I recently wrote about using Mayhem for API to fuzz etcd server. In spite of being unfamiliar with etcd, I was able to find and fix a couple of crashing issues.
I thought it’d be interesting to see what Mayhem produces in the hands of someone who knows the target API in and out. And as it happens, I have a little hobby web app of my own, over at allthebots.com, which I know extremely well indeed (having written the entire thing myself!)
Spoilers: bugs were found. Lots of bugs.
Time to get started. Why not just point Mayhem for API at my API spec and see what happens?
At this point, Mayhem can only probe unauthenticated endpoints (of which there are exactly two!) It’s also only running for 30 seconds. Even so, it immediately finds several issues.
🚨 missing default exception handler
In the first run, Mayhem reported a reproducible server crash. I wasn't surprised that there were exceptions happening, but I was very surprised that they were causing a full-blown crash instead of a 500 Internal Server Error.
On top of being awful user experience, this a major reliability issue and even a potential security issue, in that a process restart is sufficiently costly that it makes a very juicy denial of service target.
It turns out that the extremely minimal API framework (hug) I use for allthebots didn't come with a default exception handler to turn all unhandled exceptions into HTTP 500 returns. Adding a default exception handler stopped the server crashes.
🤷 misconfigured keepalives
Also in the first run, Mayhem reported a number of non-reproducible server crashes. Luckily, the issue description included a hint about keepalive behavior possibly causing false positives. I did some googling, and quickly found that I needed to restart uwsgi with the --http-keepaliveflag, to make it comply with the standard.
This was a real misconfiguration, but it wasn't user-facing. In fuzzing, I pointed Mayhem directly at uwsgi. In a real deployment, uwsgi is behind nginx, which has its own (compliant) keepalive implementation.
🐞 input validation
In my second run the same
command, but with the first two issues fixed) Mayhem found a handful of internal server errors… the ones which had previously shown up as server crashes.
These first couple of bugs were just egregious failure to validate input, in particular when given string inputs containing NULL bytes. The details aren't very interesting.
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Now it's time to fuzz the authenticated endpoints. For allthebots, that looks like:
Once again, I'm only fuzzing for 30 seconds; I’m looking for the easy stuff. And once again, Mayhem delivers:
🚨 extremely slow endpoint when there's non-trivial data
This was alarming: in 30 seconds, Mayhem successfully created enough of one resource type to find a serious (worse than linear) performance issue in the endpoint that enumerates them all!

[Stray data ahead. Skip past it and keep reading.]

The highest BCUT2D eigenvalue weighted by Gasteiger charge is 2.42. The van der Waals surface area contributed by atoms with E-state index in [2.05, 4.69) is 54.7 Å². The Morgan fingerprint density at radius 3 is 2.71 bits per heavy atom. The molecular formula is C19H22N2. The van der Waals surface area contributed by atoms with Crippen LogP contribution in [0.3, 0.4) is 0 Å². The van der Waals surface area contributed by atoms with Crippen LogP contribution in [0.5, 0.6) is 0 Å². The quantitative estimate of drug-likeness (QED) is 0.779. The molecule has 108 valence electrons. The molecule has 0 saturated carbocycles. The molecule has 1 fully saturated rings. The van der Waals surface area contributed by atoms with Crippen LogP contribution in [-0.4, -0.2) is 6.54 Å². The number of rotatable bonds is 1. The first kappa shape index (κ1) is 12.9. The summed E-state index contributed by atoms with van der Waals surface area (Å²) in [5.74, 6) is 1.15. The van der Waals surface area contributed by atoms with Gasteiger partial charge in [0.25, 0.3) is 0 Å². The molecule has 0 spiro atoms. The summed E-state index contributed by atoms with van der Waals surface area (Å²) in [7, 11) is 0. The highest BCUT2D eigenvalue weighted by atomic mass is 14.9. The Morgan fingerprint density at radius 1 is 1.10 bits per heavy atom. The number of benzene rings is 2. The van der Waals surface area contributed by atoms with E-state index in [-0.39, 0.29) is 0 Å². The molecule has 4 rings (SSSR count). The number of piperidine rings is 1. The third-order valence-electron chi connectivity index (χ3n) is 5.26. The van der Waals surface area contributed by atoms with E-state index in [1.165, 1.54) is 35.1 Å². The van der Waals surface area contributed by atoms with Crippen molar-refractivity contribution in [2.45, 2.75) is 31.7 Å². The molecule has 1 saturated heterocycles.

This was probably the most serious user-facing issue Mayhem uncovered, and I'm extremely glad that it was Mayhem, not a user, who found it!
🐞 more input validation
The payloads of the authenticated endpoints are more complex, and so are the places where I've failed to validate my assumptions about those payloads. For example, Mayhem has reminded me (for the Nth time of my career) that not all valid json payloads are objects!
I love the idea of adding Mayhem to my build pipeline, because I already believe in keeping my API free of 500 errors, and I’ve seen what sort of issues Mayhem can uncover. So with the most blatant issues resolved, I’ve done that, giving it just 20 seconds per commit of fuzzing time.
It still occasionally finds things. Most recently:
🤷 semi-spurious "authentication bypass"
In a recent run, Mayhem reported an authentication bypass bug. This one was a real bug, although not a real authentication bypass: my API was treating 'Authentication: Bearer TOKEN' and 'Authentication: TOKEN' identically (because of lazy use of python's
Even though this is a bit of a silly bug, I did fix it, to keep Mayhem free of false positives.
🐞 even more input validation
Mayhem tries all kinds of bizarre inputs, and finds all kinds of validation problems. None of them have been particularly interesting yet. But it impresses me that after I fixed the first ten or so issues, Mayhem is still uncovering bad behavior.
In a few hours using Mayhem for API on my hobby project, I was able to find (and fix) a very serious performance issue, a moderately serious security issue, an obscure configuration problem, and a dozen or more input validation defects of various degrees of severity.
I’m strongly on board with keeping my API free of 500 errors. Because fuzzing is random, having Mayhem in my CI pipeline means occasionally having a build fail when it hits an unrelated error; this will stop being an issue in time.
In the end, I’m happy with what I’ve gained from integrating Mayhem for API into my work: an enormous amount of “free” test coverage, and confidence that my service is well-behaved under all kinds of conditions.
What about you? If you work on an API, what kind of results do you think you’d get from fuzzing it with Mayhem? Why not give it a try, and let us know how it goes?